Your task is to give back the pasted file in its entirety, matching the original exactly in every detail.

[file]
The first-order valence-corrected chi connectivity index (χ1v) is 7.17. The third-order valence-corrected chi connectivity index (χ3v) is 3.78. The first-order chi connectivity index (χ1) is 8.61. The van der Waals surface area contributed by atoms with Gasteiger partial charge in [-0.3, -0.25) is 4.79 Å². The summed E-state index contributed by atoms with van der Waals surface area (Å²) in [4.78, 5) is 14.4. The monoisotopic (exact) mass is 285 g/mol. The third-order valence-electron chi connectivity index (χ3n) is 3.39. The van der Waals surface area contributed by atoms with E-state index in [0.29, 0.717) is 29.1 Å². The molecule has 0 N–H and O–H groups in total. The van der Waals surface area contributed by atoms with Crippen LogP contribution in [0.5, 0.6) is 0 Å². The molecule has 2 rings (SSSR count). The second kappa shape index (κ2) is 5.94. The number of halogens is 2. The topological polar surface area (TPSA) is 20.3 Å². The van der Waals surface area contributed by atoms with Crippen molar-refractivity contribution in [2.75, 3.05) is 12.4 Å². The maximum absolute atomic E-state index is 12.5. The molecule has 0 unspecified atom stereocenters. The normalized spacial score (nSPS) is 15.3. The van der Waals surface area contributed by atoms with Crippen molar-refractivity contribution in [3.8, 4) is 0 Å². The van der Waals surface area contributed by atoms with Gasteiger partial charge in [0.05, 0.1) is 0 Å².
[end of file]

The first-order valence-corrected chi connectivity index (χ1v) is 7.17. The third-order valence-corrected chi connectivity index (χ3v) is 3.78. The first-order chi connectivity index (χ1) is 8.61. The van der Waals surface area contributed by atoms with Gasteiger partial charge in [-0.3, -0.25) is 4.79 Å². The summed E-state index contributed by atoms with van der Waals surface area (Å²) in [4.78, 5) is 14.4. The monoisotopic (exact) mass is 285 g/mol. The third-order valence-electron chi connectivity index (χ3n) is 3.39. The van der Waals surface area contributed by atoms with E-state index in [0.29, 0.717) is 29.1 Å². The molecule has 0 N–H and O–H groups in total. The van der Waals surface area contributed by atoms with Crippen LogP contribution in [0.5, 0.6) is 0 Å². The molecule has 2 rings (SSSR count). The second kappa shape index (κ2) is 5.94. The number of halogens is 2. The topological polar surface area (TPSA) is 20.3 Å². The van der Waals surface area contributed by atoms with Crippen molar-refractivity contribution in [2.75, 3.05) is 12.4 Å². The maximum absolute atomic E-state index is 12.5. The molecule has 0 unspecified atom stereocenters. The normalized spacial score (nSPS) is 15.3. The van der Waals surface area contributed by atoms with Crippen molar-refractivity contribution in [3.8, 4) is 0 Å². The van der Waals surface area contributed by atoms with Gasteiger partial charge in [0.05, 0.1) is 0 Å².